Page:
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The European Commission’s appeal in the high-profile case concerning selective aid allegedly granted by Luxembourg to subsidiaries of Amazon.com may cast light on the murky role of the burden of proof in state aid cases.

The decision in Luxembourg v. European Commission and Amazon EU Sàrl and Amazon.com Inc. v. European Commission, joined cases T-816/17 and T-318/18 (GCEU 2021), concerns an advance pricing agreement granted by Luxembourg’s tax administration in 2003 and extended in 2010.

The APA approved a method for calculating the royalty payable by Amazon EU Sàrl (LuxOpCo), a Luxembourg corporation that operated as Amazon’s regional headquarters, to Amazon Europe Holding Technologies SC
S (LuxSCS), a Luxembourg limited partnership. The royalty was for the license of European rights to Amazon’s technology, customer data, and trademarks, which LuxSCS acquired through a cost-sharing arrangement with U.S. group entities.

The same cost-sharing arrangement was the subject of the high-profile U.S. transfer pricing case Amazon.com v. Commissioner, 148 T.C. 108 (2017), aff’d, 934 F.3d 976 (9th Cir. 2019).

The method approved by the APA gave LuxOpCo a routine return in the form of a fixed markup on its operating expenses (subject to seemingly arbitrary upper and lower bounds), determined using the transactional net margin method (TNMM).

All residual profit in excess of this routine return was converted into a royalty rate and paid to LuxSCS. Because the payer was a taxable corporation and the payee was a hybrid entity, treated as a partnership in Luxembourg and a corporation in the United States, the royalty reduced the Amazon group’s taxable income in Luxembourg.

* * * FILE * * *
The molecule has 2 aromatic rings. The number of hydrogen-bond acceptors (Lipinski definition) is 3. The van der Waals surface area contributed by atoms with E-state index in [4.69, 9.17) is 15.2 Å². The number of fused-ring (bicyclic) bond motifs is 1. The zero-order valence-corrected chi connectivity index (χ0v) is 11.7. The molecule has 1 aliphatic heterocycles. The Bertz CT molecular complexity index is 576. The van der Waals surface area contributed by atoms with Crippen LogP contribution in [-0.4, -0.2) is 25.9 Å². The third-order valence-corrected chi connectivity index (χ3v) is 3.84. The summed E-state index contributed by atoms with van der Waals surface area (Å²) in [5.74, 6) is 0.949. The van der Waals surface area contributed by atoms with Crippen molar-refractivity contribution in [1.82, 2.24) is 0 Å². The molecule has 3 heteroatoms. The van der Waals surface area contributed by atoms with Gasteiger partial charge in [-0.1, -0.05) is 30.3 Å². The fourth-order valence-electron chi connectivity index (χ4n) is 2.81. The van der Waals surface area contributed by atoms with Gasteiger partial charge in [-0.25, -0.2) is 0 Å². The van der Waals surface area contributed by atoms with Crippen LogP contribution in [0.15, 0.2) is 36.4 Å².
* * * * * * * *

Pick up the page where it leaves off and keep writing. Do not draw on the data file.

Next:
According to the European Commission’s October 4, 2017, decision on State Aid SA.38944 (2014/C) (ex 2014/NN), the royalty as determined under the APA conferred a selective benefit on the Amazon group in violation of article 107 of the Treaty on the Functioning of the European Union.

The commission argued, alternatively, that the TNMM should have been applied using LuxSCS as the tested party and that the profit-split method would have been the more appropriate transfer pricing method. The commission’s decision was annulled by a 2021 judgment by the General Court of the European Union, and the commission has appealed that judgment.

Some of the commission’s grounds of appeal, in particular those that try to salvage its primary TNMM-based argument, are worthy of summary rejection.

The first part of the first ground of appeal, which targets the court’s rejection of the commission’s “selection of LuxSCS as the tested party on the basis that LuxSCS held legal ownership of the intangibles,” reflects a defiance of well-established principles underlying the selection of a tested party. There is no plausible argument for using the owner of intangibles that are as unique and valuable as those owned by LuxSCS as a tested party.

The second part of the first ground of appeal, which claims that the court “improperly invoked arguments on its own motion,” faults the court for citing the absence of comparables as grounds for rejecting LuxSCS as the tested party.

Because the distinction between routine contributions and unique and valuable (or “nonroutine”) contributions largely turns on the availability of comparables, the court would have been unable to properly decide an issue that lies at the center of the case without observing that LuxSCS has no comparables.

The more interesting arguments contained in the application concern the rejection of the commission’s secondary argument in the case, which was that the profit-split method was more appropriate than the TNMM.

These arguments cannot be quite as easily dismissed — at least not entirely — as the commission’s TNMM-based arguments, and the General Court’s judgment suggests that a modified version of the argument may have succeeded.